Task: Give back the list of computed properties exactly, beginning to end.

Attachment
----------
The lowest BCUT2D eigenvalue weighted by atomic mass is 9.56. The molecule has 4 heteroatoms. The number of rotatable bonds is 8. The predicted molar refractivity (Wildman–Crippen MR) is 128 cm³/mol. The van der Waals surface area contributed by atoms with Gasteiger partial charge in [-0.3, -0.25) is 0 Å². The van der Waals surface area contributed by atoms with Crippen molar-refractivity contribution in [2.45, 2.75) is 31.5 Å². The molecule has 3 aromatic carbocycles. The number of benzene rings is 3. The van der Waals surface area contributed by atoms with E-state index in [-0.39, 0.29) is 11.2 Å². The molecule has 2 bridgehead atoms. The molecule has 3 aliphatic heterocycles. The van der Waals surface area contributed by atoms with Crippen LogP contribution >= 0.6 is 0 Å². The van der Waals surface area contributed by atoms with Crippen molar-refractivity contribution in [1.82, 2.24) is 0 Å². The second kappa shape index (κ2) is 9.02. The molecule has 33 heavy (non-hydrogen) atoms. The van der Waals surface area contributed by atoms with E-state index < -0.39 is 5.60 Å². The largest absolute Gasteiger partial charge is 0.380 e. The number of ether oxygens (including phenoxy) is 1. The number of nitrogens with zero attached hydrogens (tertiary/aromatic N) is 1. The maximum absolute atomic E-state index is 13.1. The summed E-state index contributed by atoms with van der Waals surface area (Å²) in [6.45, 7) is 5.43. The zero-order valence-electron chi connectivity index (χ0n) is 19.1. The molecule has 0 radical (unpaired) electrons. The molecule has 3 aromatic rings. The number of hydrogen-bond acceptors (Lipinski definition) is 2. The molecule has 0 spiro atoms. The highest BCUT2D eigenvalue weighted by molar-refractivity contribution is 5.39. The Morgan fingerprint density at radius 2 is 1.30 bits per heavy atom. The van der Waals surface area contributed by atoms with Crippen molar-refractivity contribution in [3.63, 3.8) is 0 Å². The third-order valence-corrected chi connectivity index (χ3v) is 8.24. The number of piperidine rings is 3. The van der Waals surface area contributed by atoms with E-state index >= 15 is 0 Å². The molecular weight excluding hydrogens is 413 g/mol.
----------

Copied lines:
The lowest BCUT2D eigenvalue weighted by atomic mass is 9.56. The molecule has 4 heteroatoms. The number of rotatable bonds is 8. The predicted molar refractivity (Wildman–Crippen MR) is 128 cm³/mol. The van der Waals surface area contributed by atoms with Gasteiger partial charge in [-0.3, -0.25) is 0 Å². The van der Waals surface area contributed by atoms with Crippen molar-refractivity contribution in [2.45, 2.75) is 31.5 Å². The molecule has 3 aromatic carbocycles. The number of benzene rings is 3. The van der Waals surface area contributed by atoms with E-state index in [-0.39, 0.29) is 11.2 Å². The molecule has 2 bridgehead atoms. The molecule has 3 aliphatic heterocycles. The van der Waals surface area contributed by atoms with Crippen LogP contribution >= 0.6 is 0 Å². The van der Waals surface area contributed by atoms with Crippen molar-refractivity contribution in [1.82, 2.24) is 0 Å². The second kappa shape index (κ2) is 9.02. The molecule has 33 heavy (non-hydrogen) atoms. The van der Waals surface area contributed by atoms with E-state index < -0.39 is 5.60 Å². The largest absolute Gasteiger partial charge is 0.380 e. The number of ether oxygens (including phenoxy) is 1. The number of nitrogens with zero attached hydrogens (tertiary/aromatic N) is 1. The maximum absolute atomic E-state index is 13.1. The summed E-state index contributed by atoms with van der Waals surface area (Å²) in [6.45, 7) is 5.43. The zero-order valence-electron chi connectivity index (χ0n) is 19.1. The molecule has 0 radical (unpaired) electrons. The molecule has 3 aromatic rings. The number of hydrogen-bond acceptors (Lipinski definition) is 2. The molecule has 0 spiro atoms. The highest BCUT2D eigenvalue weighted by molar-refractivity contribution is 5.39. The Morgan fingerprint density at radius 2 is 1.30 bits per heavy atom. The van der Waals surface area contributed by atoms with Crippen molar-refractivity contribution in [3.63, 3.8) is 0 Å². The third-order valence-corrected chi connectivity index (χ3v) is 8.24. The number of piperidine rings is 3. The van der Waals surface area contributed by atoms with E-state index >= 15 is 0 Å². The molecular weight excluding hydrogens is 413 g/mol.